East Coast railway line reprivatisation 'baffling' - MP

A train National Express gave up the East Coast Main Line in November 2009

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Reprivatising the East Coast Main Line (ECML) has been called "absurd" and "baffling" by Middlesbrough's MP.

Labour's Andy McDonald told the Commons since the Scotland-to-London line became publicly owned it had been the only one in the country "which comes close to paying for itself".

The government has operated the line since 2009, when National Express handed back the franchise mid-term.

It intends to reprivatise the route by 2015.

Public ownership had produced greater profit "than any other previous franchisee on the line", Mr McDonald said.

Rail minister Simon Burns said privatising the route offered the "best possible longterm outcome", adding there was "something almost Alice in Wonderland" in preferring the days of British Rail.

Mr McDonald said journey numbers, revenue and customer satisfaction had grown since the franchise had been abandoned.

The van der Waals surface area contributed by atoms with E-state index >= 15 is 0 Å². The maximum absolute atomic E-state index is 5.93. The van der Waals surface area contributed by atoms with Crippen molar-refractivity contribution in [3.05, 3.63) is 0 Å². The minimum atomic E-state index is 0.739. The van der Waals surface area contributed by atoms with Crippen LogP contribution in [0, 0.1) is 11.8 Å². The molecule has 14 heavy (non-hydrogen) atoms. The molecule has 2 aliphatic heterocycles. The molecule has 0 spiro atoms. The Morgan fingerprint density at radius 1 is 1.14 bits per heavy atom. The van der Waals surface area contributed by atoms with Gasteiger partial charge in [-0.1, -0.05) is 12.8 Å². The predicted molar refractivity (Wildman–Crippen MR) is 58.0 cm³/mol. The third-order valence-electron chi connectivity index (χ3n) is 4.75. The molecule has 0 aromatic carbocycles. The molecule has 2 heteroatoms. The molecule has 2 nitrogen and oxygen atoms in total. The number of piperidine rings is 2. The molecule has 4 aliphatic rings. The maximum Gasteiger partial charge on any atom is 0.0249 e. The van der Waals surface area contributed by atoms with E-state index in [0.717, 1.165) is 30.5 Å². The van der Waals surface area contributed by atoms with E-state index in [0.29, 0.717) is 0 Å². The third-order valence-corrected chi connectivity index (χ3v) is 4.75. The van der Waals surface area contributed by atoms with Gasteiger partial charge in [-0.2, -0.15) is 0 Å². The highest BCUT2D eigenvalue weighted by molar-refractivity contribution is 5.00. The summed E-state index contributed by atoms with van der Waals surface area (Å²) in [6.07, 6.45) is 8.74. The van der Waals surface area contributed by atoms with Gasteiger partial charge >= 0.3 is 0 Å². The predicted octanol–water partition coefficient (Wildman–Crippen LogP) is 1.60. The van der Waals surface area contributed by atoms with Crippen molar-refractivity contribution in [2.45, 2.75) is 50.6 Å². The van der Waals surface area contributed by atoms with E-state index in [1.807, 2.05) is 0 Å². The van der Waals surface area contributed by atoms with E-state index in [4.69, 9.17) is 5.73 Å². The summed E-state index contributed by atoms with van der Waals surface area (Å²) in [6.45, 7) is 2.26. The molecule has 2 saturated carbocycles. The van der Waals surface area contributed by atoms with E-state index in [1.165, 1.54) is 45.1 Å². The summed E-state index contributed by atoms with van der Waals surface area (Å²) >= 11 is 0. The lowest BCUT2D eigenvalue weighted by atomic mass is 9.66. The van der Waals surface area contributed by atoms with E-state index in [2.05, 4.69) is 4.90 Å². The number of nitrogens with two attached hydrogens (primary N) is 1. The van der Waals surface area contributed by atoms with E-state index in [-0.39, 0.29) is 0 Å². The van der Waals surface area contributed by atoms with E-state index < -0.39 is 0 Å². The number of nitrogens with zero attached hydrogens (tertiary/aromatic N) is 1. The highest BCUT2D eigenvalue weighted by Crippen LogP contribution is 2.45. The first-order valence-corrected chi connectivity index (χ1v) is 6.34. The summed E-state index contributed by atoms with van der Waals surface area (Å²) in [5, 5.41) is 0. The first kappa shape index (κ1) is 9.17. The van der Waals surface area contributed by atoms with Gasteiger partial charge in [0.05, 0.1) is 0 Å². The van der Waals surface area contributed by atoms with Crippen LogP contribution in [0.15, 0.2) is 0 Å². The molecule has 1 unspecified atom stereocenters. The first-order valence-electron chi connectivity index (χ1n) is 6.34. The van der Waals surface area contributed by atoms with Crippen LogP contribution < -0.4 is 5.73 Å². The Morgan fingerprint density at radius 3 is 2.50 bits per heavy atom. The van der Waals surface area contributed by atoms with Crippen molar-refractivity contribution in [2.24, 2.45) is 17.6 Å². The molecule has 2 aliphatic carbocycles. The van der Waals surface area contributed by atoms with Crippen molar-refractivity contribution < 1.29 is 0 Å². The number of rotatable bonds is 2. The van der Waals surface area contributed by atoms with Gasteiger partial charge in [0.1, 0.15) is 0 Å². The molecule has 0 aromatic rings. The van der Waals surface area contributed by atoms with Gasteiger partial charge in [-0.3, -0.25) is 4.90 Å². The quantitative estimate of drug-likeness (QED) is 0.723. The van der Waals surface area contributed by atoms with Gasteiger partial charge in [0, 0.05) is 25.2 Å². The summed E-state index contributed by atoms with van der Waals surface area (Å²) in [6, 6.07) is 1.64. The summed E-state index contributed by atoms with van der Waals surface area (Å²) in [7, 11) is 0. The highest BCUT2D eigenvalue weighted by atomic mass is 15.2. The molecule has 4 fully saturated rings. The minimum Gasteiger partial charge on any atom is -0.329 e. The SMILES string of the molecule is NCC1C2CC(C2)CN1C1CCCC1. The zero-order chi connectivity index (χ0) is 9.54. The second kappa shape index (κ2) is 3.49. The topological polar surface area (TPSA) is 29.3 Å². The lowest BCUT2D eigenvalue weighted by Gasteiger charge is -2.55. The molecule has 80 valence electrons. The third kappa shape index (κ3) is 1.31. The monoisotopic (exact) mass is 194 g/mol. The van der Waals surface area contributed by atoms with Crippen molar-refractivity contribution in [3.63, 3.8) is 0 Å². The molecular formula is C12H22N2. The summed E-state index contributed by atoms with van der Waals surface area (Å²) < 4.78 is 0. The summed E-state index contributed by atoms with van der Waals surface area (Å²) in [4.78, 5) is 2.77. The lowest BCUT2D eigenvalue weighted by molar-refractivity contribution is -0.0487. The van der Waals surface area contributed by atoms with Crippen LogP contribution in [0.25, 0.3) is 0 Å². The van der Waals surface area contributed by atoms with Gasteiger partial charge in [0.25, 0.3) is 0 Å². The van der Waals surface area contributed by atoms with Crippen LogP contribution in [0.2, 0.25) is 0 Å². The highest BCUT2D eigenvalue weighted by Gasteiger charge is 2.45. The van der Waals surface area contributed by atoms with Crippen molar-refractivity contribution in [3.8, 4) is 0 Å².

'More baffling'

"The question that I must ask the government, and members who oppose keeping the line in the hands of those who have managed it so well, is whether there is any evidence that would get them to drop their prejudice that private is always better than public?" he said.

Many UK rail franchises are run, wholly or in part, by the state-owned German, Dutch and French railway companies.

"The government's haste to extricate itself from running trains is all the more baffling since over half the rail franchises in Britain are, in fact, to some extent state controlled already," Mr McDonald said.

"It's just not the British state that's in control."

The ECML runs from London to Aberdeen, via Peterborough, Leeds, York, Newcastle, Berwick-upon-Tweed, Edinburgh, Glasgow and Inverness.

Announcing the tendering process in March, Transport Secretary Patrick McLoughlin said franchising had been a "force for good in the story of Britain's railways, transforming an industry that was in decline".

The government said National Express would not be prevented from bidding to run any rail route, although the company said it had no plans to submit a new bid for the ECML.

RMT rail union general secretary Bob Crow said the company should be barred from bidding after "throwing back the keys and abandoning the major transport artery".

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